Imagine Monica in a convertible on a vast desert road, gazing in the rearview mirror with reflective eyes and airily singing, “Packing up my yesterdays and won’t look back / I know I’ve got to stay on track.” This mantra, threaded throughout “New Life” and the similarly titled new album, seems to uplift Monica as she skims over painful pockets in her past and looks forward with renewed vigor.
Monica smothers the listener with thick, sultry body-grinding R&B beats and fluttering falsetto solos that leave autotuned popstars like Ke$ha stammering. Case in point, “Without You,” where beats crisply thud to add dramatic backdrop to her honeyed vocals that fracture off in masterful precision like petals unfolding in bloom. She ditches her sweet croons for lung-bursting harmonies that rattle the clean bluesy guitar riffs and gospel choir backups in “Time to Move On.” Although effusing morn, saying, “Now when we used to argue at least you used to look at me / See now we lay next to each other and we don’t even speak,” Monica resists sulking, but instead juts her chin upward with dry eyes and emphatically warbles, “Time to move on when the love is gone.”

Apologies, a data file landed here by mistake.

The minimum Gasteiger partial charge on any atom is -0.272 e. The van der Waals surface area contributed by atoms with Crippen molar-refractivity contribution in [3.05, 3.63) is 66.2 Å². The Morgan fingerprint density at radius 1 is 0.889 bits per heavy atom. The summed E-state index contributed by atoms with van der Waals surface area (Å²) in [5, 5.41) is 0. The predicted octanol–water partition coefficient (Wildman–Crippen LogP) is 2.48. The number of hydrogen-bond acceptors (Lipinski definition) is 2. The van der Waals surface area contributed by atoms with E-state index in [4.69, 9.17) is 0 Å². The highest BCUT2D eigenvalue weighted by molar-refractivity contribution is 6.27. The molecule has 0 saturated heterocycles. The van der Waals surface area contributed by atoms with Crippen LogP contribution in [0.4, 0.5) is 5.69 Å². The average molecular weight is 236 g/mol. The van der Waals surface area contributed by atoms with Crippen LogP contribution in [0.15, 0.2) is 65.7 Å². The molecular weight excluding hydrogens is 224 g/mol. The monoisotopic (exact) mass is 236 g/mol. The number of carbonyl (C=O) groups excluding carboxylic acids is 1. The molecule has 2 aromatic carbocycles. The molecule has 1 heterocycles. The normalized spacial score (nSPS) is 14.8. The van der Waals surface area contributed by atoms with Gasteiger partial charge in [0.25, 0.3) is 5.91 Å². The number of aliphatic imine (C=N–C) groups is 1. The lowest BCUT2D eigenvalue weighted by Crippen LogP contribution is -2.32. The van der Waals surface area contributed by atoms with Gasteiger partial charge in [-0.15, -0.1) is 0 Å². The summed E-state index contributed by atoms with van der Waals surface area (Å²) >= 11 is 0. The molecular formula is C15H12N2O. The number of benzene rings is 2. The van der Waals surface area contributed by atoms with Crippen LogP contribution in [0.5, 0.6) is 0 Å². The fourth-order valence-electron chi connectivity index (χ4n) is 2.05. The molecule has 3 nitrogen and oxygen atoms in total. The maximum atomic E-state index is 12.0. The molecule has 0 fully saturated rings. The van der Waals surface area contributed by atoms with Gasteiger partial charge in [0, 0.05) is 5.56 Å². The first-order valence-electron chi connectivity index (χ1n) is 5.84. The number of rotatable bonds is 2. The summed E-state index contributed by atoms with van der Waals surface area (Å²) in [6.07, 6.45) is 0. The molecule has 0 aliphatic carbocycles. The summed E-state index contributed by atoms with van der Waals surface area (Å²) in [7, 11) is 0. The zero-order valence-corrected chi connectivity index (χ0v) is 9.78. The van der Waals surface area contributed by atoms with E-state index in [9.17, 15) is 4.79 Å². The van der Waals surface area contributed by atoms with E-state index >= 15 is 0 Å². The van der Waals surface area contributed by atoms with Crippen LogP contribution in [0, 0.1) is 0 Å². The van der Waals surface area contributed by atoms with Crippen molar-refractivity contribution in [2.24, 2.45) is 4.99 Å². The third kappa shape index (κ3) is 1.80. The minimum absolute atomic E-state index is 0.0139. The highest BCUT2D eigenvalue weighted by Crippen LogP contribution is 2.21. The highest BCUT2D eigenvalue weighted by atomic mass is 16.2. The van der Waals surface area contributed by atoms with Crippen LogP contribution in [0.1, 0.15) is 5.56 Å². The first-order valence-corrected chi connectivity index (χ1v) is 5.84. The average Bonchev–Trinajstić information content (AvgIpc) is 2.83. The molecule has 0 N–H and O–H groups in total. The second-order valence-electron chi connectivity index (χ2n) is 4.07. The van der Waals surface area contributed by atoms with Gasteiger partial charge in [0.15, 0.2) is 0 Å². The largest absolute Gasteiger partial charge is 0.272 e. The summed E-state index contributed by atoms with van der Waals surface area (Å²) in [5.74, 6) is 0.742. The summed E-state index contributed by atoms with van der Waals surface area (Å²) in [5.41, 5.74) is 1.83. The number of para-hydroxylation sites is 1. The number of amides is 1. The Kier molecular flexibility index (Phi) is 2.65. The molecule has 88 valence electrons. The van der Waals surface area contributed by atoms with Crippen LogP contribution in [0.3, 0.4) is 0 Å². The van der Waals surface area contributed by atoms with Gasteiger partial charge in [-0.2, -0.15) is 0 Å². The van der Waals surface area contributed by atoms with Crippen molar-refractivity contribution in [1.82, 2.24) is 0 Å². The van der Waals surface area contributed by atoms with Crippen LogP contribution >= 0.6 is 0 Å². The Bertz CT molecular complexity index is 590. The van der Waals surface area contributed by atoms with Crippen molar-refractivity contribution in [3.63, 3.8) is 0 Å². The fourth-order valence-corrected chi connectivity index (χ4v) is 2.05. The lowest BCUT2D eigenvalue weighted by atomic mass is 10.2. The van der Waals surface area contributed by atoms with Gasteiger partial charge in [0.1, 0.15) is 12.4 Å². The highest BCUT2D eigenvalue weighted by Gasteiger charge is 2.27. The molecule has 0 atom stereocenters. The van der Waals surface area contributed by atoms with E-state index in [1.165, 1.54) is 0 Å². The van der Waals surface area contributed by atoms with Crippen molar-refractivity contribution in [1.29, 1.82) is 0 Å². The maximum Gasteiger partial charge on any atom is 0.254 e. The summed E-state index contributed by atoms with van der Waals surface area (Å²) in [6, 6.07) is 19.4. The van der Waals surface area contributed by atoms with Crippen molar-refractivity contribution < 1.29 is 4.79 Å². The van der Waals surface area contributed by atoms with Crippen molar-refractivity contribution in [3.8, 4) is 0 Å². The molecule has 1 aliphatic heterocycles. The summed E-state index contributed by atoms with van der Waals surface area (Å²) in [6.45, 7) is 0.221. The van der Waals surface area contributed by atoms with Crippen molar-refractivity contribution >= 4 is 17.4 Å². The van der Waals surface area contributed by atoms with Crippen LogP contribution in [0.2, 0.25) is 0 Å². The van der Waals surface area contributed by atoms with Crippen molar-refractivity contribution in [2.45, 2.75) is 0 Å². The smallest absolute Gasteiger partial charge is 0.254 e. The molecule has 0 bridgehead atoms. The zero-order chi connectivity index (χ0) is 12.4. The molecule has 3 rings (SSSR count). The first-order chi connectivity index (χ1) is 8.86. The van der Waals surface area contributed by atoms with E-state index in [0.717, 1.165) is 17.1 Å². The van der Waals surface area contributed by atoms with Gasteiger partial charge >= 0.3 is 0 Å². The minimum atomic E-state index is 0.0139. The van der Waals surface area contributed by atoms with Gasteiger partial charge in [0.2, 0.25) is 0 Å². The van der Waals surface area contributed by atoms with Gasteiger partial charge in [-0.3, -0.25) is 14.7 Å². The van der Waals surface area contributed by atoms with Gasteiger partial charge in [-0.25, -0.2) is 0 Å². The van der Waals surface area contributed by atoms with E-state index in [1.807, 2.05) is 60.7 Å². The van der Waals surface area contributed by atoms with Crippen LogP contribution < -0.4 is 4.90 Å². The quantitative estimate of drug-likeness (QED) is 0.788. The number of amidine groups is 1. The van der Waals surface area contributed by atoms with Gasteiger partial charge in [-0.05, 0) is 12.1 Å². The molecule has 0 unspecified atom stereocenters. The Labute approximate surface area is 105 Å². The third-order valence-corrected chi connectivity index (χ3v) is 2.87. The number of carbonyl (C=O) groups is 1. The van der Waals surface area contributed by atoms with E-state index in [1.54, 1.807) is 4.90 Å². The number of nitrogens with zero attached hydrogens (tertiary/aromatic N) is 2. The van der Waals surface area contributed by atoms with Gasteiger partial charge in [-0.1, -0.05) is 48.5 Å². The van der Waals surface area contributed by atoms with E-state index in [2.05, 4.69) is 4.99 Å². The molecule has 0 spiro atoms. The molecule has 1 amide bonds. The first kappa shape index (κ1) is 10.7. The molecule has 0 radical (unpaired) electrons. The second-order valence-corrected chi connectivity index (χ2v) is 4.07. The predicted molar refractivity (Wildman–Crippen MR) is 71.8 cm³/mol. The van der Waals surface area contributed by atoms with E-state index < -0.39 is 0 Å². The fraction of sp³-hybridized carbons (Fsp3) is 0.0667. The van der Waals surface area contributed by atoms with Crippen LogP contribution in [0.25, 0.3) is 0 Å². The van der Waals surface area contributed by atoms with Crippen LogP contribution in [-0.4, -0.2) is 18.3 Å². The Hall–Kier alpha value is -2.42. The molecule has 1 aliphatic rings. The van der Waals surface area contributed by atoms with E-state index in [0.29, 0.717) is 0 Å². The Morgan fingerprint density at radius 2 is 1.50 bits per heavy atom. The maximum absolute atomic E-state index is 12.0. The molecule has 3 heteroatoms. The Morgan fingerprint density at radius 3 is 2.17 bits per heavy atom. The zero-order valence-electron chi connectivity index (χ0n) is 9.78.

While New Life traces over heartaches, Monica peppers it with bursting upbeat tracks like, “It All Belongs to Me,” where she returns to her ’90s roots with a duet with Brandy. The pair synchronize sassy solos with ease, but flaunt their lavish lifestyles somewhat obnoxiously.
Battered by lost love and slumps in her career, Monica’s resilient voice pierces through as she nestles into a comfortable present with new L.A. Laker husband Shannon Brown and cruises toward an optimistic future.